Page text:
At the School of St. Therese, continued!
Can you believe February is almost over?? That means we only have 2 more days for Chapter Two of Story of a Soul. Are you in? I am, but boy do I feel like the heroine of The Paradise Project (you can check out the kindle version by clicking title preceding parentheses1) - I can make a misadventure out of any adventure! Marcel's Book Club, our own little Paradise Project, is only in month two, and already (like in month one) I'm scrambling.
No matter, this is the Little Way after all, and I don't know if you are as creative as I am in this realm, but I find that (the Little Way) such a great excuse for just about all my faux pas. Even the one I just made (isn't there a plural of faux pas? No time to even google it!)! If that seems to be taking the easy way out - well that's the idea!
The important thing is (and I'll fight for this to the end) to have fun while we're being good, and that we can manage even under deadline. Not to mention keeping promises (another important thing), and since I had said in our last post (just below this one) that I'd give you more of the new (old) book that's recently and delightfully come my way, well, first things first. There's plenty of time tomorrow and the next day for our meeting of Marcel's Book Club, and it's only fair I give you slackers a heads up so you can start reading Chapter Two asap (and don't worry - I say "slacker" with only great tenderness and a big smile. I'm a slacker too!). Right after you finish reading this post, maybe!
Which means I'd better keep this post short, so neither you nor I have time to forget we're supposed to be reading the very lovely and original text that started it all. Though this is Marcel's Book Club, so forgetting is absolutely an option!
What I'm going to write about today (before I forget this goal and promise too) is from At the School of St. Therese written by Mother Agnes in the style of a dialogue between the Little Soul (that would be ours) and Therese. As with any good book, I want to transcribe every word for you here, but seeing as we only have a couple days in which to post this, then read Chapter Two of our Great Book, then meet back for another posting of Marcel's Book Club, my guardian angel is urging me to not give him a heart attack (yes, I know technically that makes no sense since angels don't have bodies - but think about it - how could an angel be heartless?), and so he suggests this one most wondrous passage . . . It falls under the subtitle "How we must interpret the counsel 'not to shed tears before God.'" Here goes, then:
The Little Soul: You also said that in our sorrows, 'We must not weep before the good God.' Yet on certain days it seems to me that little children have no other means to regain courage, than to pour out their little troubles before their father or mother. I even thought that to tell Our Lord what saddens us is giving Him a proof of love and confidence . . . With a friend like Jesus, must not everything be shared, sorrows as well as joys? Otherwise, it seems to me that our close intimacy with Him might be diminished.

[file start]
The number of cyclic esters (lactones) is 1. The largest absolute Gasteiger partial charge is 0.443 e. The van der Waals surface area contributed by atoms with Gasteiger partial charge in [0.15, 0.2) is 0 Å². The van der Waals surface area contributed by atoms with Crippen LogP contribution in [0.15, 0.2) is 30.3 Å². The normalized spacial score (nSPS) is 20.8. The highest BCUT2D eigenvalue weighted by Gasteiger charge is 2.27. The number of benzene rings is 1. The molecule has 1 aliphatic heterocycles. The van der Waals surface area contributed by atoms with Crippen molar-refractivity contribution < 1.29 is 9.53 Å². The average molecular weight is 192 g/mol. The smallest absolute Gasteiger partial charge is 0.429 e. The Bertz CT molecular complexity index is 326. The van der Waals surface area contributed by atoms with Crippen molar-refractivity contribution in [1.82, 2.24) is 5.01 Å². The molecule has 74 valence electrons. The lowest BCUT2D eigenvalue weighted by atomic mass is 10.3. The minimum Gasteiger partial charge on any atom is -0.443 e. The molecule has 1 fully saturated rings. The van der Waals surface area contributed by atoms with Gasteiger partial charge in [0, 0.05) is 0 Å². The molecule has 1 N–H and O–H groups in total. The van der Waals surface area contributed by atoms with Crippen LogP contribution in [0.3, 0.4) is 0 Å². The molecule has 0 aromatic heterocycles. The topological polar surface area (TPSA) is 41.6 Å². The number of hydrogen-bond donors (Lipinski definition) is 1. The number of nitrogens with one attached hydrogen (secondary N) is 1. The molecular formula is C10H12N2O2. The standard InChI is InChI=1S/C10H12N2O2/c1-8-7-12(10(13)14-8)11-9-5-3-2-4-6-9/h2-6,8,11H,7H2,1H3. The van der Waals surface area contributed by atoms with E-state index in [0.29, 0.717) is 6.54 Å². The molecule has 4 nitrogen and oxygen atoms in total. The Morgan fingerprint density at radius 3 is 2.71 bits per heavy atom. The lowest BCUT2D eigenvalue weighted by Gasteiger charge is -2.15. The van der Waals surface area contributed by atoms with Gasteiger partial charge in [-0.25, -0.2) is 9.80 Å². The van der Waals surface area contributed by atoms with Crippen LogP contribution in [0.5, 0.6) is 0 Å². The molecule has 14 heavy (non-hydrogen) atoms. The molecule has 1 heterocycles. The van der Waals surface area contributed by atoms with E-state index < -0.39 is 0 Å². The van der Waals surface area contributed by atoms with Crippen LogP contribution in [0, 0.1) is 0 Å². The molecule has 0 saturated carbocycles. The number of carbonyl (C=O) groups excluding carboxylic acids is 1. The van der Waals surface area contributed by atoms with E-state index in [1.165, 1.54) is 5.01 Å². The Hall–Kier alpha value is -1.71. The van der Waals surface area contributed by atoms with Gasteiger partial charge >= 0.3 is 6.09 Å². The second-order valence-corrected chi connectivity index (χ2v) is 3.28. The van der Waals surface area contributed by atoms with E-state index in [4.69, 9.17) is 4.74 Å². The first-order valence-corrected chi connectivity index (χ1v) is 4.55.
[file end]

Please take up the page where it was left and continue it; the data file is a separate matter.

[Isn't this just the best? Marcel is the little soul, now I see that! Well the book was written either before he was born or when he was rather a young child, but you can see how Therese, in the midst of the bliss and plentiful knowledge of the Beatific Vision, sees all with God's sight, and inspires Mother Agnes with Marcel's own - later! - words.]
Therese: Do not be uneasy, the words which trouble you were a somewhat special counsel . . . There are cases indeed in which to dwell inwardly on our little daily sufferings, to brood over them before God, may encompass the soul in the net of sadness: then it is good for her to spread her wings and fly - thus losing sight of herself. But on the contrary, in other circumstances, it would be a lack of simplicity towards God not to unburden ourselves before Him of the weight which oppresses us. See, He Himself advises it, I nearly said orders us to do so, in His Gospel: 'Come to Me all you that labour and are burdened and I will refresh you.' Moreover, believe me, He is so good, that to comfort a soul is always the sweetest consolation of His Heart.
Little Soul: Oh, Saint Therese, what an amount of good you do me! . . . Yes, you show me the Divine characteristics such as I always secretly imagined them to be, without daring to believe that my thoughts were right.
Therese: It is because she knew it well that the holy foundress of my Carmel in Lisieux, Mother Genevieve, sometimes said to sorely tried souls: 'Go and confide in the good God . . . complain to Him . . . He loves complainings . . .'
+ + +
So there you are! I'm going to end now because I bet you have just as many loving complaints as I do! Not to add to your to do list, but I think Marcel must be laughing, this is so much fun!
1. complain to Jesus (lovingly and just see if it doesn't end in laughter!)
2. read Chapter Two of Story of a Soul
3. come back to Miss Marcel's Musings soon for MBC, February edition!
oh, and let's not forget to pray!
4. pray our little prayer together
Ready? We can check off that box in a jiffy:
Draw me, we will run!
Wasn't that easy? I'm hoping our little way through Chapter Two is just as simple and delightful. See you here again soon! And don't forget to enjoy the last moments of February - it's not every month that can be so short, so cold, and so useful for getting us to pour out our complaining hearts to little Jesus!
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